4. Child Support Judgments.
- 34.001 Subsection (c) of the Civ. Prac. & Rem. Code provides an exemption to the dormancy statute for judgments pertaining to child support, encompassing all such judgments whether they were recently rendered or issued in the past.
Property Subject to and Exempt from Execution.
1. Property Subject to Execution.
The judgment debtor’s property can be subject to execution levy unless it is exempted by constitutional provisions, statutes, or any other rule of law. Typically, the following types of property are not exempt: a. Cash on hand or in checking or savings accounts; b. Pleasure boats and their motors and trailers; c. Collections such as stamps, coins, etc.; d. Stocks, bonds, notes, and other investments; e. f. Airplanes. Corporations have no exemption for their property.
2. Property Exempt from Execution.
The execution of property is exempted for the following categories, whether it pertains to a family or a single adult: a) The homestead b) Personal property falling within diverse specified categories, up to an aggregate fair market value not exceeding $100,000.00 for families or $50,000.00 for single adults without family affiliation c) Current wages earned from personal service (excluding child support) and unpaid commissions, limited to twenty-five percent (25%) of the $50/$100,000 aggregate limitations d) Professionally prescribed health aids e) Worker’s compensation payments f) Cemetery lots held for sepulcher purposes g) Property that the judgment debtor sold, mortgaged, or conveyed in trust, provided that the purchaser, mortgagee, or trustee identifies other property sufficient to fulfill the execution h) Assets held by the trustee of a spendthrift trust for the benefit of the judgment debtor i) Certain insurance benefits j) Specific savings plans, including retirement benefits and health savings plans k) College Savings Plans l) Certain consigned artwork.
WRITS OF GARNISHMENT.
When determining whether a third party owes any funds or property to the judgment debtor, a judgment creditor can utilize the post-judgment garnishment process. If any debts are found, the creditor (garnishor) can obtain a garnishment judgment, compelling the third party (garnishee) to pay funds to the garnishor instead of the judgment debtor.
Requirements to Issue
The availability of garnishment arises once a judgment is obtained, subject to meeting certain prerequisites. These prerequisites include: a) The creditor possessing a valid and subsisting judgment against the debtor, with the judgment being deemed final and subsisting from the date of rendition. b) The debtor not having filed an approved supersedeas bond to suspend execution on the judgment. c) The creditor states, based on their knowledge, that the judgment debtor does not possess enough property in Texas that can be executed upon to satisfy the judgment.
Procedure for Securing Issuance Jurisdiction and parties
It’s crucial to recognize that a post-judgment garnishment action is an independent legal suit apart from the main case it seeks to enforce. The third-party garnishee should be identified as the defendant, underscoring their role in this supplementary legal action. File the application for post-judgment garnishment in the same court that rendered the judgment, using a different cause number.
Service of the writ of garnishment/notice to judgment debtor.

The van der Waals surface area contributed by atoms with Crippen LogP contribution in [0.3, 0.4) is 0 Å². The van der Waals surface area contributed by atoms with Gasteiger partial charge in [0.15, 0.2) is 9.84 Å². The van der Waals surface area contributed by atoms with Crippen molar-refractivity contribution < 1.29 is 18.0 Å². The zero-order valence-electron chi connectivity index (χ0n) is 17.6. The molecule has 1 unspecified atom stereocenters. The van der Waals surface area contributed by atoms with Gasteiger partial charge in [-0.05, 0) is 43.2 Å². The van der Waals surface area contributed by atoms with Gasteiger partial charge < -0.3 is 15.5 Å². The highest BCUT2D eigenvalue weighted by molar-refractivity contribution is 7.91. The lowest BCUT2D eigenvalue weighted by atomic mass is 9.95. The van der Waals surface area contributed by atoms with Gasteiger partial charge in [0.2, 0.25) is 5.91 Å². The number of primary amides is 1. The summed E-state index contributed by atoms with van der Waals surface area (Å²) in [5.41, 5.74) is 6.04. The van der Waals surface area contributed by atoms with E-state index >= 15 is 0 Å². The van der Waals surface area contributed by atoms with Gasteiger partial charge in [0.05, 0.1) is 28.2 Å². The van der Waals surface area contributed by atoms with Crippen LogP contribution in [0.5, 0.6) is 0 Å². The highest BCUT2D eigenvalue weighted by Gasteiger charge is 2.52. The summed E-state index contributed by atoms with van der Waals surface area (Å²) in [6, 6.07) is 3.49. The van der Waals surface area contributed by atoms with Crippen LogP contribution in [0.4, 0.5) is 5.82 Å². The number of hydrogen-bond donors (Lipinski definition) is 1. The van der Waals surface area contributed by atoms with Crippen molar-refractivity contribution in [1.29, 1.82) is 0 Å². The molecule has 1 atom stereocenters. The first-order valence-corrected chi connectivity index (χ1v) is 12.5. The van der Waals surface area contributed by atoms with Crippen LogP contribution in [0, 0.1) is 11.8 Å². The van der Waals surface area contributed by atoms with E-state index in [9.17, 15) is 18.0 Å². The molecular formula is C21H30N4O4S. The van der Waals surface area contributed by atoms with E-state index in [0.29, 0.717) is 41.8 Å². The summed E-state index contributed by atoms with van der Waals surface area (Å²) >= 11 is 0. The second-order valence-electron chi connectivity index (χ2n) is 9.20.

The initiation of the garnishment action requires the service of the writ of garnishment on the garnishee, while the judgment defendant, though not a necessary party, must be served with a copy of the writ of garnishment, the application, accompanying affidavits, and court orders promptly after the garnishee has been served. Furthermore, it is necessary that the copy of the writ served to the defendant contains its contents in 12-point type and is presented in a manner calculated to advise a reasonably attentive person. Failure to provide proper notice to the judgment debtor regarding the garnishment renders any judgment, except for one dissolving the writ, invalid and unenforceable.
Banks as Garnishees for Writs of Garnishment
Delivery of garnishment writs served on garnishee banks requires sending them to the address designated as the registered agent of the financial institution in its registration statement filed with the Secretary of State, as specified under either Section 201.102 or 201.103 of the Finance Code. Out-of-state financial institutions must comply with the state’s laws governing foreign corporations conducting business in the state, including the designation of an agent for process under Section 201.102 when applying for registration with the Secretary of State. Conversely, Texas financial institutions have the option to file a statement with the Secretary of State appointing an agent for process under Section 201.103.
The officer entrusted with executing a writ of garnishment is required to provide a return that meets the citation requirements specified in Tex. R. Civ. P. 663. It is advisable for the judgment creditor to carefully inspect the return before seeking a garnishment judgment, especially if it is a default judgment. Returns in garnishment proceedings must comply with the rules governing citations in general. Courts have held returns to be fatally defective if they do not specify the method of service on a corporate garnishee or the place of service.
Forms for the form and Practical Procedure
In the event that a bank account or other debt owed by the judgment debtor subject to garnishment is located and it is considered cost-effective due to sufficient funds being involved, file an Application For Garnishment supported by a signed affidavit. The affidavit, signed by the judgment creditor’s attorney, should encompass the necessary information for the application, including details of the original lawsuit and judgment, any credits applied to the judgment, the correct garnishee name, officers for service, service address, and, if provided, account names and numbers.
Struggling to collect your judgment in Texas? Busby and Associates have the solutions you need. With their contingency-based services, upfront expenses are not a concern. Judgments from other states involving a judgment debtor in Texas are carefully considered, typically requiring a retainer. Additionally, in Zavala County, they possess the necessary skills to help you garnish a bank account or financial institution, maximizing the chances of successful judgment collection.